St Bede – To Know through Love

I look at St Bede’s life and it becomes obvious to me that the madness of the world in which we we live feeds on our lack of love for each other. We can scream at each other at the top of our voices – we shall never hear what the other one says, because they don’t speak out of love, and we don’t listen in love. There is no oneness between us. There is no humility. No genuine openness. We are paralysed in our ‘truths’, our righteousness – ultimately, we are consumed by the idols we have created. Our world is falling not because of sin, but because of selfishness and lack of love. I look at St Bede, I look at St Silouan, I look at all these wondrous holy people, and their silent prayer reminds me that the way to salvation – for myself and for the world around – does not come from screaming my truths louder than everyone else. Quite the contrary, what we all need is silence, so that – in this blessed silence – we may hear the Voice of the One Truth – that Truth Who is also the Path and the Life.

There is a story about a meeting between St Silouan the Athonite and the other Elders of the Russian Monastery of St Panteleimon on Athos, when the Saint was asked why he does not read the papers. Does he not want to know what happens in the world? Does he not care about the world? After all, those were the horrid years of the Second World War. In his humble and quiet way, St Silouan replied to say that one does not need to read the papers to know what goes on in the world. One simply needs to pray with love for the world, and that opens one’s heart to feel the pain that torments the world. That is still knowledge, but not knowledge of the mind, information collected from the outside, but knowledge of the heart, that comes through shared experience of the same reality.

There are many stories like this about the Saints. Ancient or modern, their way of ‘knowing’ has very little to do with the cold manner in which we relate to gathering ‘information’. Their love opened them to the world, made them one with the world, and this oneness told them all they need to know about it. I’ve heard this many times in confession, too – mothers who tell me they ‘know’ when their children are going through a rough time, although they live thousands of miles away. Husbands and wives, live-long friends – people connected by love know each other in ways unrelated to ‘information’, but to a sort of shared experience.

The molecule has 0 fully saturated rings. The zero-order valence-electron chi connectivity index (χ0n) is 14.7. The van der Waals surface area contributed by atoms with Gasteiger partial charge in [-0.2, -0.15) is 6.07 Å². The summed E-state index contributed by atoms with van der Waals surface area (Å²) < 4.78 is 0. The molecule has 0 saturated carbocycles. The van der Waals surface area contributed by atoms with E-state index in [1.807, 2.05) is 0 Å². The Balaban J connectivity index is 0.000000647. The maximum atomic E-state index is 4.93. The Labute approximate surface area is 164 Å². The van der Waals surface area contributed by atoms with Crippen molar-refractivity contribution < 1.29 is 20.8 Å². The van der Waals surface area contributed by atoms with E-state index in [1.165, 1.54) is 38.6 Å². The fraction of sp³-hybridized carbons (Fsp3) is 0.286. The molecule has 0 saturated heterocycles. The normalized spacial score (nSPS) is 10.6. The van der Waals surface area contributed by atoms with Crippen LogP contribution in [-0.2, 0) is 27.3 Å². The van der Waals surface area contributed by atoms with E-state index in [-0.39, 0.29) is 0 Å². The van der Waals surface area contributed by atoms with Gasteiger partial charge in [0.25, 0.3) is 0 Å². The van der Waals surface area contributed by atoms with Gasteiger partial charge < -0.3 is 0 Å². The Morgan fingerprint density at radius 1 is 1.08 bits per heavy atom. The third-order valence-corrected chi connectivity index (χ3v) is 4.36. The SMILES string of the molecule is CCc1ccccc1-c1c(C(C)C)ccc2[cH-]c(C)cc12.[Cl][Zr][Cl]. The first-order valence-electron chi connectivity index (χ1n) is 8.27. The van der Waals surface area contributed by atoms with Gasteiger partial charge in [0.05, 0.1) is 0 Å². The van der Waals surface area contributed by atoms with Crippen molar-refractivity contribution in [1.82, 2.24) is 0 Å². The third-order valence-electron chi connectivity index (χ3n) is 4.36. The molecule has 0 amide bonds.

St Bede entered the monastery when he was about seven, to access the best available education of the time. Except for a few brief visits to other monasteries, he spent his entire life in his Monastery. This is not an extraordinary fact. To this day, many monks and nuns – from Athos to monasteries in the Holy Land, Egypt and many other countries – never leave their monasteries and never interact with the ‘outside’ world in any other way except through prayer. Yet this self-imposed distance, this physical separation does not generate a spiritual separation from the body of the Church. On the contrary, when their asceticism is offered with love, they become one with the world and they know it in ways that remain inaccessible for the rest of us.

St Bede spent his life in his Monastery, but wrote over sixty books on topics as varied as history, canon law, poetry, grammar and chronology. If one takes the time to listen with patience to all those whom God brings in our lives; if one is not obsessive with promoting one’s own opinions about things, but rather listens and discerns; if one is not overcome with the need to control others and impose one’s own righteousness upon them – if one simply allows others to exist freely around himself and opens oneself to them in love, then no physical distance can come between us.

Only lack of love can separate and break  us.

Commission going to Oxford, England.